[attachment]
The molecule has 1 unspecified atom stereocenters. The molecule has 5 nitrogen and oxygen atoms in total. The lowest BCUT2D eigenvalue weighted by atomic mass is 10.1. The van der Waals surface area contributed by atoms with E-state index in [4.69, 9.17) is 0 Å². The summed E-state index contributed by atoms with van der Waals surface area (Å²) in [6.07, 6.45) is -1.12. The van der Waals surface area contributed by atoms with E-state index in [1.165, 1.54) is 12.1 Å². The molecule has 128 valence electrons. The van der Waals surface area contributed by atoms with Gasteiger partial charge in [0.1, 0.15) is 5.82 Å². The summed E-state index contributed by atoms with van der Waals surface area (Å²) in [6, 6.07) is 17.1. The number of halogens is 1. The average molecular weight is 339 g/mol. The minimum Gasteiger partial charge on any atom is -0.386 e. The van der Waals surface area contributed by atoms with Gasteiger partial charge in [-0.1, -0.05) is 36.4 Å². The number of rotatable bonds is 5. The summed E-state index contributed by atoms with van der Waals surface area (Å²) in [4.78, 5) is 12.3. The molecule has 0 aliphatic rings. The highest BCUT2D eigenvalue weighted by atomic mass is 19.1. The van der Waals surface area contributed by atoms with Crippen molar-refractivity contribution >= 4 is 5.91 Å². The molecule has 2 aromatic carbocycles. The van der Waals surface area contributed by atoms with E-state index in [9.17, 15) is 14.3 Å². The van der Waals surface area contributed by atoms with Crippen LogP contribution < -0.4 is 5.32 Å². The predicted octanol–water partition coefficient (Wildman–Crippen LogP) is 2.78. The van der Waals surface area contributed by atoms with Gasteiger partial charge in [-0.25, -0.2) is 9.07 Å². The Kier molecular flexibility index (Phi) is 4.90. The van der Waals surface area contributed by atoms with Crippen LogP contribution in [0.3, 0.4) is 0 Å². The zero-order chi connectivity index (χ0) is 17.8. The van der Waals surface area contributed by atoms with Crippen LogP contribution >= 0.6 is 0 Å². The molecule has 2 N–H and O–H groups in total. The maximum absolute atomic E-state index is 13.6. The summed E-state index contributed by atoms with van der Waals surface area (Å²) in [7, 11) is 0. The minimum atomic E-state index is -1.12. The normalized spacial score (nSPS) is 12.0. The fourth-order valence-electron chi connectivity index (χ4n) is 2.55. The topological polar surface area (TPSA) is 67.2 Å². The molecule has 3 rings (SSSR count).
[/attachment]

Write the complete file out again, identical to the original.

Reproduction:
The molecule has 1 unspecified atom stereocenters. The molecule has 5 nitrogen and oxygen atoms in total. The lowest BCUT2D eigenvalue weighted by atomic mass is 10.1. The van der Waals surface area contributed by atoms with E-state index in [4.69, 9.17) is 0 Å². The summed E-state index contributed by atoms with van der Waals surface area (Å²) in [6.07, 6.45) is -1.12. The van der Waals surface area contributed by atoms with E-state index in [1.165, 1.54) is 12.1 Å². The molecule has 128 valence electrons. The van der Waals surface area contributed by atoms with Gasteiger partial charge in [0.1, 0.15) is 5.82 Å². The summed E-state index contributed by atoms with van der Waals surface area (Å²) in [6, 6.07) is 17.1. The number of halogens is 1. The average molecular weight is 339 g/mol. The minimum Gasteiger partial charge on any atom is -0.386 e. The van der Waals surface area contributed by atoms with Gasteiger partial charge in [-0.1, -0.05) is 36.4 Å². The number of rotatable bonds is 5. The summed E-state index contributed by atoms with van der Waals surface area (Å²) in [4.78, 5) is 12.3. The molecule has 0 aliphatic rings. The highest BCUT2D eigenvalue weighted by atomic mass is 19.1. The van der Waals surface area contributed by atoms with Crippen molar-refractivity contribution >= 4 is 5.91 Å². The molecule has 2 aromatic carbocycles. The van der Waals surface area contributed by atoms with E-state index in [9.17, 15) is 14.3 Å². The van der Waals surface area contributed by atoms with Crippen LogP contribution < -0.4 is 5.32 Å². The predicted octanol–water partition coefficient (Wildman–Crippen LogP) is 2.78. The van der Waals surface area contributed by atoms with Gasteiger partial charge in [-0.25, -0.2) is 9.07 Å². The Kier molecular flexibility index (Phi) is 4.90. The van der Waals surface area contributed by atoms with Crippen LogP contribution in [0.3, 0.4) is 0 Å². The zero-order chi connectivity index (χ0) is 17.8. The van der Waals surface area contributed by atoms with Crippen LogP contribution >= 0.6 is 0 Å². The molecule has 2 N–H and O–H groups in total. The maximum absolute atomic E-state index is 13.6. The summed E-state index contributed by atoms with van der Waals surface area (Å²) in [7, 11) is 0. The minimum atomic E-state index is -1.12. The normalized spacial score (nSPS) is 12.0. The fourth-order valence-electron chi connectivity index (χ4n) is 2.55. The topological polar surface area (TPSA) is 67.2 Å². The molecule has 3 rings (SSSR count).